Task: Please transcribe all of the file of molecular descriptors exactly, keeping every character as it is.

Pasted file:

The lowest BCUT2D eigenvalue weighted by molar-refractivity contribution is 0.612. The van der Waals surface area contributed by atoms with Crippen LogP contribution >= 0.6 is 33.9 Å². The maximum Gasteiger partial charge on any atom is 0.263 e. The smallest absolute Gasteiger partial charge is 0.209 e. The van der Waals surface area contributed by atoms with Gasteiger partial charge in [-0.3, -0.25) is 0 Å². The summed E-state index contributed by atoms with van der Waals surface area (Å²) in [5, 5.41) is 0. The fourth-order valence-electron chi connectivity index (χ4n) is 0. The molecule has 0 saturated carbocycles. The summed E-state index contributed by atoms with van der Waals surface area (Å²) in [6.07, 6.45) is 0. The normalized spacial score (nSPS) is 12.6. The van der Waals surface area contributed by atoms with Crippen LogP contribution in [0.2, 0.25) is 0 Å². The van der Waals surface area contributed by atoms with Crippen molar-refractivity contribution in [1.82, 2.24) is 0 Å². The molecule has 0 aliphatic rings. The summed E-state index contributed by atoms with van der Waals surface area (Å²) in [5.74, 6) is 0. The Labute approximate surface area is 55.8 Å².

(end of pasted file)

The lowest BCUT2D eigenvalue weighted by molar-refractivity contribution is 0.612. The van der Waals surface area contributed by atoms with Crippen LogP contribution >= 0.6 is 33.9 Å². The maximum Gasteiger partial charge on any atom is 0.263 e. The smallest absolute Gasteiger partial charge is 0.209 e. The van der Waals surface area contributed by atoms with Gasteiger partial charge in [-0.3, -0.25) is 0 Å². The summed E-state index contributed by atoms with van der Waals surface area (Å²) in [5, 5.41) is 0. The fourth-order valence-electron chi connectivity index (χ4n) is 0. The molecule has 0 saturated carbocycles. The summed E-state index contributed by atoms with van der Waals surface area (Å²) in [6.07, 6.45) is 0. The normalized spacial score (nSPS) is 12.6. The van der Waals surface area contributed by atoms with Crippen LogP contribution in [0.2, 0.25) is 0 Å². The van der Waals surface area contributed by atoms with Crippen molar-refractivity contribution in [1.82, 2.24) is 0 Å². The molecule has 0 aliphatic rings. The summed E-state index contributed by atoms with van der Waals surface area (Å²) in [5.74, 6) is 0. The Labute approximate surface area is 55.8 Å².